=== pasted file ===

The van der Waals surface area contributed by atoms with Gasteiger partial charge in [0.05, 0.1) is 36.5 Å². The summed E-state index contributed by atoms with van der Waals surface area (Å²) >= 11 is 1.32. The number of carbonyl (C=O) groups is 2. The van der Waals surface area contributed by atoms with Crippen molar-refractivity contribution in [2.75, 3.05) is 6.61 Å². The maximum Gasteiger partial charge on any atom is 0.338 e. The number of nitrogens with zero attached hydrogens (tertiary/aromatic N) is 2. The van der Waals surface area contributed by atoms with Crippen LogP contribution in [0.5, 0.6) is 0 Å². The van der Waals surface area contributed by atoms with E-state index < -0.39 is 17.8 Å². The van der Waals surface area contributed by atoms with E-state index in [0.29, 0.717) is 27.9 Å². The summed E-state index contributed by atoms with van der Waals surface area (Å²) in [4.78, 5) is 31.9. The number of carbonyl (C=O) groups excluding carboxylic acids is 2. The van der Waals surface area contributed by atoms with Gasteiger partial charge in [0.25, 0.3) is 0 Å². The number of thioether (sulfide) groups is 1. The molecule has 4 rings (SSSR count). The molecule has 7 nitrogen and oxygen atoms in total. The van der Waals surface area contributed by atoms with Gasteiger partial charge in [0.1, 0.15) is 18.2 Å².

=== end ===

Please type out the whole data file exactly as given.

The van der Waals surface area contributed by atoms with Gasteiger partial charge in [0.05, 0.1) is 36.5 Å². The summed E-state index contributed by atoms with van der Waals surface area (Å²) >= 11 is 1.32. The number of carbonyl (C=O) groups is 2. The van der Waals surface area contributed by atoms with Crippen molar-refractivity contribution in [2.75, 3.05) is 6.61 Å². The maximum Gasteiger partial charge on any atom is 0.338 e. The number of nitrogens with zero attached hydrogens (tertiary/aromatic N) is 2. The van der Waals surface area contributed by atoms with Crippen LogP contribution in [0.5, 0.6) is 0 Å². The van der Waals surface area contributed by atoms with E-state index < -0.39 is 17.8 Å². The van der Waals surface area contributed by atoms with E-state index in [0.29, 0.717) is 27.9 Å². The summed E-state index contributed by atoms with van der Waals surface area (Å²) in [4.78, 5) is 31.9. The number of carbonyl (C=O) groups excluding carboxylic acids is 2. The van der Waals surface area contributed by atoms with Gasteiger partial charge in [0.25, 0.3) is 0 Å². The number of thioether (sulfide) groups is 1. The molecule has 4 rings (SSSR count). The molecule has 7 nitrogen and oxygen atoms in total. The van der Waals surface area contributed by atoms with Gasteiger partial charge in [0.1, 0.15) is 18.2 Å².